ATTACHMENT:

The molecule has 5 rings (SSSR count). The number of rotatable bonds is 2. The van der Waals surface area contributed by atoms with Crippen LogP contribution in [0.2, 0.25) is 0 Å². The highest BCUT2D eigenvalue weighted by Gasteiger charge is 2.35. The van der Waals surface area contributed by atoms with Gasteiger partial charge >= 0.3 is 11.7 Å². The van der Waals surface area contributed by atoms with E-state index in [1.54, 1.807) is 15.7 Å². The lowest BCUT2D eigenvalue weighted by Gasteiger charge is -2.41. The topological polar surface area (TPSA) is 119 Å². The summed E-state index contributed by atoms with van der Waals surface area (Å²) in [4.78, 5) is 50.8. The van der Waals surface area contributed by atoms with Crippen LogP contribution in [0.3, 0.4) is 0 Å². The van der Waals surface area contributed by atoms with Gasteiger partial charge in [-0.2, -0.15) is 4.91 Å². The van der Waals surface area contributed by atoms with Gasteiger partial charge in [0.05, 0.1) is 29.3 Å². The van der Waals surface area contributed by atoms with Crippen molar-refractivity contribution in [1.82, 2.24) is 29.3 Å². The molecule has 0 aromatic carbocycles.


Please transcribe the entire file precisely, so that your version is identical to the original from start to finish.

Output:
The molecule has 5 rings (SSSR count). The number of rotatable bonds is 2. The van der Waals surface area contributed by atoms with Crippen LogP contribution in [0.2, 0.25) is 0 Å². The highest BCUT2D eigenvalue weighted by Gasteiger charge is 2.35. The van der Waals surface area contributed by atoms with Gasteiger partial charge >= 0.3 is 11.7 Å². The van der Waals surface area contributed by atoms with E-state index in [1.54, 1.807) is 15.7 Å². The lowest BCUT2D eigenvalue weighted by Gasteiger charge is -2.41. The topological polar surface area (TPSA) is 119 Å². The summed E-state index contributed by atoms with van der Waals surface area (Å²) in [4.78, 5) is 50.8. The van der Waals surface area contributed by atoms with Crippen LogP contribution in [0.3, 0.4) is 0 Å². The van der Waals surface area contributed by atoms with Gasteiger partial charge in [-0.2, -0.15) is 4.91 Å². The van der Waals surface area contributed by atoms with Gasteiger partial charge in [0.05, 0.1) is 29.3 Å². The van der Waals surface area contributed by atoms with Crippen molar-refractivity contribution in [1.82, 2.24) is 29.3 Å². The molecule has 0 aromatic carbocycles.